Of course finance and economics are not precise sciences. One might think of the (absent) augurs of rating agencies or economic psychology. It is about statistics, balance sheets and experiments, with all their inbuilt uncertainties. No, they explain events only after the facts, and they cannot make guarantees about the future. If so, one shouldn’t have to repent, but self-critically shed light on one’s profession. However, those who drove an entire nation into disaster, ill willed and out of tawdry motives, should be held accountable.
And GDP is the golden standard for anything macroeconomic, and ultimately microeconomic as well, which “…measures everything, in short, except that which makes life worthwhile….” (R. Kennedy, 1968), but it is not about the happiness or wellbeing of peoples.
Such observations aside, it was a very useful recapitulation and recording of events, actions and developments surrounding financial crisis management but not least in so far as the debates opened space for critical reflections beyond the intentions and agenda of this conference.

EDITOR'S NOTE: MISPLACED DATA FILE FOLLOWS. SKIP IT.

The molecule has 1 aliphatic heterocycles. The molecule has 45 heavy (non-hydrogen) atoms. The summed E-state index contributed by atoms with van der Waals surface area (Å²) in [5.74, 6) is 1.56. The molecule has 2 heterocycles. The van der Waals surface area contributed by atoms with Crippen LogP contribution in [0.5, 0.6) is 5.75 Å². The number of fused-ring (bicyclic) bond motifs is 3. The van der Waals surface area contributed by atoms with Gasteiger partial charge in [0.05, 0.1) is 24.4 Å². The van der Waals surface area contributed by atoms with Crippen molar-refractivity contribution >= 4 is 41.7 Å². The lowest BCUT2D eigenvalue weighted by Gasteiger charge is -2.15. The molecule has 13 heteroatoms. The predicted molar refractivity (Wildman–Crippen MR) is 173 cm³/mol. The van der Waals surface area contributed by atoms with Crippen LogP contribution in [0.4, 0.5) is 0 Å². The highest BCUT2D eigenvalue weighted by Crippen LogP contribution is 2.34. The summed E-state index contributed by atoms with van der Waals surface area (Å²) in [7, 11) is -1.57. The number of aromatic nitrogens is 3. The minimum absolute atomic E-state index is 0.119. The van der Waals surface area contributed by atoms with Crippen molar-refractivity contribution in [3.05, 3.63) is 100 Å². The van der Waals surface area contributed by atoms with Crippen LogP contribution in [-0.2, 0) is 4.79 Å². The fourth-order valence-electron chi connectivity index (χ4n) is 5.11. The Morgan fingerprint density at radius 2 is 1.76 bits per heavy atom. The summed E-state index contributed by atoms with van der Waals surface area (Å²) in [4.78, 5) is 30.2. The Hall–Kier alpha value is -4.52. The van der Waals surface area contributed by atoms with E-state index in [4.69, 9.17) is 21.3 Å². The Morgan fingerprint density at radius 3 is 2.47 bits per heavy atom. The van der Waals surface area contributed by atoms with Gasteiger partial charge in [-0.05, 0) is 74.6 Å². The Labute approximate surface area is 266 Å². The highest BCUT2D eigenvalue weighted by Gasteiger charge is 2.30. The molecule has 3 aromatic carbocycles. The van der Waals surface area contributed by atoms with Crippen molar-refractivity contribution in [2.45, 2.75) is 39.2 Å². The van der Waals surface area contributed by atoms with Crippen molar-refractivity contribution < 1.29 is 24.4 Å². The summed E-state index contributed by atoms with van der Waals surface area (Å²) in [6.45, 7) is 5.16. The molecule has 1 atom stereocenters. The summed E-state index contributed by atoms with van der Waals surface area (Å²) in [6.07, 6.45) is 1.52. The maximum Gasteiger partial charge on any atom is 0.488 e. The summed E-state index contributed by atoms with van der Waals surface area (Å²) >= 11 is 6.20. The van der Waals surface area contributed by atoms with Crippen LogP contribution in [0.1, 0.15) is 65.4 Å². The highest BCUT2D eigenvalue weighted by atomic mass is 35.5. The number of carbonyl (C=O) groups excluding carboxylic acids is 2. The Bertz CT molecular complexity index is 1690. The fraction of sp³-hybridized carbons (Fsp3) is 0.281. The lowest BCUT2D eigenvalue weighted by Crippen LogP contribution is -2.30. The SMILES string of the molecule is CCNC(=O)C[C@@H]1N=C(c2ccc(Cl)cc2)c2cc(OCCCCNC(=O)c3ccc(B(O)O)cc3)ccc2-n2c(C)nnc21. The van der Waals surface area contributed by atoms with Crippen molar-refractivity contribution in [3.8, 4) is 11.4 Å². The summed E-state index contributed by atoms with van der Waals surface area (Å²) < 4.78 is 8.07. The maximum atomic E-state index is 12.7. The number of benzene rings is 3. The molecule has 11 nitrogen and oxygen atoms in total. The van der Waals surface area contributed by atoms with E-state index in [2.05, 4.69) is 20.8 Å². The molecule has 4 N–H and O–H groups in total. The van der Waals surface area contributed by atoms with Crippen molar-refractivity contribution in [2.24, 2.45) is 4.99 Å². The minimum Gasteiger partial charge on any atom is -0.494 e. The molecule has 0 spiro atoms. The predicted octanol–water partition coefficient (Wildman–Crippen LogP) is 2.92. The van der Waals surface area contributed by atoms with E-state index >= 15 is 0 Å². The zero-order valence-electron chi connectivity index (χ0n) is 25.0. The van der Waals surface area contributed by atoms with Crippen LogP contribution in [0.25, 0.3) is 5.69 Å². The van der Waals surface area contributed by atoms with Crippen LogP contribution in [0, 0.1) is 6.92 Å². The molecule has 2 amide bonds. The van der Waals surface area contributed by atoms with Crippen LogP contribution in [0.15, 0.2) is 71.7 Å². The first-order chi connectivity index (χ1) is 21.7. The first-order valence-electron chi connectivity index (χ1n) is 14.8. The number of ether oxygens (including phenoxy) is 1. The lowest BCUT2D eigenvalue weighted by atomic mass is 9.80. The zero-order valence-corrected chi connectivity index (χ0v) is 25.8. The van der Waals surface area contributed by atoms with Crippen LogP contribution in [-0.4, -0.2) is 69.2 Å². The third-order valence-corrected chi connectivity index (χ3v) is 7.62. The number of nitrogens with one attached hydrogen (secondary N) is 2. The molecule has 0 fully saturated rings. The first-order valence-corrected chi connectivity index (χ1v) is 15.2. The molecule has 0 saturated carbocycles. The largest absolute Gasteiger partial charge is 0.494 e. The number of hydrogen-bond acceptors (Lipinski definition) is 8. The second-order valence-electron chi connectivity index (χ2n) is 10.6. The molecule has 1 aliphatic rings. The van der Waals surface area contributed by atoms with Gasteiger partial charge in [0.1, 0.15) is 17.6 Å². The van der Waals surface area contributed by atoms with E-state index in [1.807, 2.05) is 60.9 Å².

Credit must be given where credit is due, not in a monetary sense, but in critical support of a wider response to the impact of the crisis by looking at all its facets:
This conference was, at least in crisis and crisis resolution context, a rather rare event of its kind in Iceland and laudable for that reason alone. It was a truly international conference not only in terms of the presence and number of active foreign participants but also because the conference language was English, which drew a large audience, an almost equal mix of Icelanders and expatriate diaspora, people from all sectors of society. Never mind the slightly unfair advantage that natural English speakers enjoy.